All you need is love

Robert Molines talks about a life full of culinary (and other) adventures. 

It’s Thursday, the first day of the week and just two hours before lunch starts when I meet Robert Molines and his team at Bistro Molines, at Tallavera Grove vineyard in the picturesque Hunter Valley. Perhaps it’s the idyllic setting, the rolling hills or the patchwork quilt of vineyards that are perfectly framed through every window of this French Provincial setting, but there’s an immediate sense of contentment in this kitchen. It’s efficient, yet joyous, controlled, yet creative and so very clearly a happy place to be. Robert Molines, an Algerian born, French man, turns 68 this year and yet he still has a sparkle in his eye as if he were just starting out on his vast and colourful career. As you might expect, his relationship with food is something deep within him, an instinct he says that has always been there and a pivotal part of his upbringing. “It wasn’t like something triggered or sparked my love for food or need to do something with it, it’s always been there, how can it not be growing up in Europe? It’s a part of you, a part of the everyday there. Food is always celebrated in Europe, just as it should be.”

Growing up in the South of France, Robert’s youth was in some respects out of the ordinary; an exceptionally driven mother, an Italian stepfather who was a chef for the Palace in Monaco and a short, but “frustrating” stint in boarding school, that he likens to being kept in a cage. By 14 years of age, Robert had convinced his mother to allow him to leave boarding school and take a place at the Catering Institute in Menton. It was here he absorbed himself in every aspect of food, spending long days consumed in an industry that would later have much to owe this charming young man. At 15 he landed his first job as a kitchen apprentice, at La Mariniere in Villefranchesur- Mer. Just two years later, his mother was posted to a position with the French Consulate in Melbourne and life took yet another exciting turn.

From 1968 to 1973 Robert’s life detailed a rich tapestry of culinary adventures and long-lasting friendships as he cooked his way though some of the most notable restaurants in Adelaide, Melbourne and Sydney. But it was a visit to see family in the Hunter Valley with his then soon-to-be wife Sally, that would ignite the next significant chapter of the Robert Molines story and spark a thriving hub of gastronomy in the Hunter region. By 1978 his career had led him to the helm of The Cellar Restaurant (part of Hungerford Hill), bringing fine dining to the Hunter. Robert says, “Back then I would drive my ute the four hours or so to Sydney, loaded with eskies and stock up on fresh fruit and vegetables, fish and seafood to bring back to the restaurant.”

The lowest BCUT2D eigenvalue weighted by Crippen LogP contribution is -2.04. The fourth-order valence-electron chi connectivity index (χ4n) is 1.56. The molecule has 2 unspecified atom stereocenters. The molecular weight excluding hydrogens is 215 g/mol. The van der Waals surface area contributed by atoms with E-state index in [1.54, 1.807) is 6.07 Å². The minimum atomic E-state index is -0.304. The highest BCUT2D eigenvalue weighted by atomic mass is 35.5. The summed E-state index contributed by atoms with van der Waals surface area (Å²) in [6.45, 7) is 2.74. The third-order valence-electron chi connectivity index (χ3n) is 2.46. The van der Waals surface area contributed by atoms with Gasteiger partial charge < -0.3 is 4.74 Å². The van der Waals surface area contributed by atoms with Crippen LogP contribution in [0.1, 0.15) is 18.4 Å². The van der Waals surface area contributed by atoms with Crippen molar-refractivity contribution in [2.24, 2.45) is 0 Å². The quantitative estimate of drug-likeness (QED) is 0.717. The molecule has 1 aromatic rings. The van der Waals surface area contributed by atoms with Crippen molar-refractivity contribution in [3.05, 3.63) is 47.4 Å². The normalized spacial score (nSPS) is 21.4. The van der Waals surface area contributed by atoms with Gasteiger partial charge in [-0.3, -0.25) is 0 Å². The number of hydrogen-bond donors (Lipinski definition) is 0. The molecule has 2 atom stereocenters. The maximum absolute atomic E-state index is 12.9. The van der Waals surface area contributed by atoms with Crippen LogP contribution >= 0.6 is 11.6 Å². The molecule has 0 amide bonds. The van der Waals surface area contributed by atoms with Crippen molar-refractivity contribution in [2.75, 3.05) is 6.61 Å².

Slowly he began to introduce new dishes to diners, celebrating fresh produce with influence from his European heritage, gleaning a loyal following of customers. It was during this time that Robert and Sally began catering for Rothbury Estate, forging a long and dearly held friendship with the late Len Evans. For the next 10 years or so, Robert’s career took twists and turns of unimaginable proportions. Rolling off his tongue, with a genuine fondness, are countless restaurant names, notable business partners, and well known media identities.

His career could fill a gastronomy bible yet there’s not a hint of arrogance, he is humble and holds dearly to his oftentumultuous journey. There’s been debt, doubt and a relentless number of hours dedicated to his love for sharing food. Robert is a sharer, a giver and in return he has received. For the opportunities that have been extended to him, for the raft of support when opening Bistro Molines in 2008 (with one six-burner stove and a $65 convection oven to his name) his gratitude is evident: “The support I have been shown over the years is incredible and it is, for me, the meaning of everything. Integrity, it sounds cliché, but it is everything to me.” Robert has mentored countless aspiring careers, plated endless numbers of breathtaking dishes and contributed an immeasurable amount to an industry he so clearly lives for. So much so he was awarded an Order of Australia in 2006. As we sit in his beautiful restaurant, there’s a hive of activity from suppliers and staff coming and going. There’s an ease you don’t often associate with a chef of such high regard; there’s banter with the kitchen staff, yet the respect is almost palpable.

He’s invested wholeheartedly in Bistro Molines to create this welcoming room with a view. With Sally at front of house, the duo has created a picture-perfect experience, that shakes off the pretention that so often accompanies dining of such calibre. Robert sums it up beautifully: “If we can put a little bit of love on every plate of food we share, then we have achieved what we set out to do. That is all that really matters.”
Bistro Molines is open for lunch Thursday- Monday, noon-3pm and dinner Friday-Saturday 7pm-9pm. Reservations are essential (02) 4990 9553
Story by Lesley Horsburgh, photography courtesy of Bistro Molines